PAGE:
To Walt and James

Yesterday was our thirtieth wedding anniversary, so my husband and I decided to meet up after work for a celebratory dinner. As I prepared to leave the office, however, I received a shockingly sad email in my inbox. It announced that one of our neighbors, while playing tennis at a nearby club, collapsed and died of a heart attack.

Walt was a healthy, spry man in his early seventies. My husband and I regularly saw him on our street; stopping – along with his adorable, ten-pound, white Bichon Frisé named Bella – for a quick chat and friendly smiles with passers-by. He was easy-going, bright, and plain nice. And though we didn’t know much about Walt’s family or younger years, we liked him very much and will miss him.

Yesterday, actor James Gandolfini also died. James and I shared a birthday; September 18, 1961. We enjoyed his acting very much and will miss him.

Knowing that life can end suddenly – with no warning – is unnerving to say the least. So, I can’t help but wonder…What would your biggest regret be if this was your last day of life?

A nurse who worked for many years with terminal patients asked them this very question. She reported hearing a consistent theme that boiled down to five main regrets:

  1. I wish I’d had the courage to live a life true to myself, not the life others expected of me.
  2. I wish I hadn’t worked so hard.
  3. I wish I’d had the courage to express my feelings.
  4. I wish I had stayed in touch with my friends.
  5. I wish that I had let myself be happier.[1]

These regrets are representative of many issues.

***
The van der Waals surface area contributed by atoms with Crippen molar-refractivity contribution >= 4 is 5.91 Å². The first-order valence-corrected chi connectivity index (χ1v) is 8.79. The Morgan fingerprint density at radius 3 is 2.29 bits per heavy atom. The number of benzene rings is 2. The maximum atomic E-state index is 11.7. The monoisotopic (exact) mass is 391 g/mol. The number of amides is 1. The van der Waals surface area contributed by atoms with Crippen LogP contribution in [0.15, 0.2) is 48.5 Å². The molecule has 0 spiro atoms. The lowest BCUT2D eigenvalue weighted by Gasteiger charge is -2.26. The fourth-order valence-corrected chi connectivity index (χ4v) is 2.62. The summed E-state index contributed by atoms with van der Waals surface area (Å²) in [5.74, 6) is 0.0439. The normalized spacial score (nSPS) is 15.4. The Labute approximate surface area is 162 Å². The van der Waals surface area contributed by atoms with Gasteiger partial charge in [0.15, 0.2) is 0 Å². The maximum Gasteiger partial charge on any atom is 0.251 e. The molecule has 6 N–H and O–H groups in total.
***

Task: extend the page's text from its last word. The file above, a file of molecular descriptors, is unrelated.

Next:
1. We try to be who others want or expect us to be – developing low self-esteem or feelings of inadequacy and confusion in the process.
  2. We stay at the office too late or attend excessive numbers of evening or weekend meetings – keeping us away from family members and/or family priorities.
  3. We hold our stresses, emotions, and fears inside – causing health issues or alienation from those about whom we care most.
  4. We become preoccupied with and trapped by the “here and now” – causing us to disconnect from old friends.
  5. We worry about the wellbeing and happiness of others – ignoring our own emotional need for happiness.

For many years now, I have worked hard to address these issues in terms of how I live my life every day. (I think I’ve made a lot of progress!) As a matter of fact, this blog is an example of how I choose to be true to myself and to express myself. But I know it’s not enough. I have to exercise more, play more, hang out with family and friends more, and not take things so seriously. I have to eat better. I have to kiss, hug, have sex (OMG, I hope my parents and kids aren’t reading this!), laugh, and say “I love you” more.

Oy. I have SO much to do. I really hope tomorrow isn’t my last day…


Rest in peace, Walt. Rest in peace, James.

One thought on “To Walt and James

  1. Why are you worried that I am readiing this? Hopefully, you really haven’t been waiting all these years to make the most out of every day.

    Well done.


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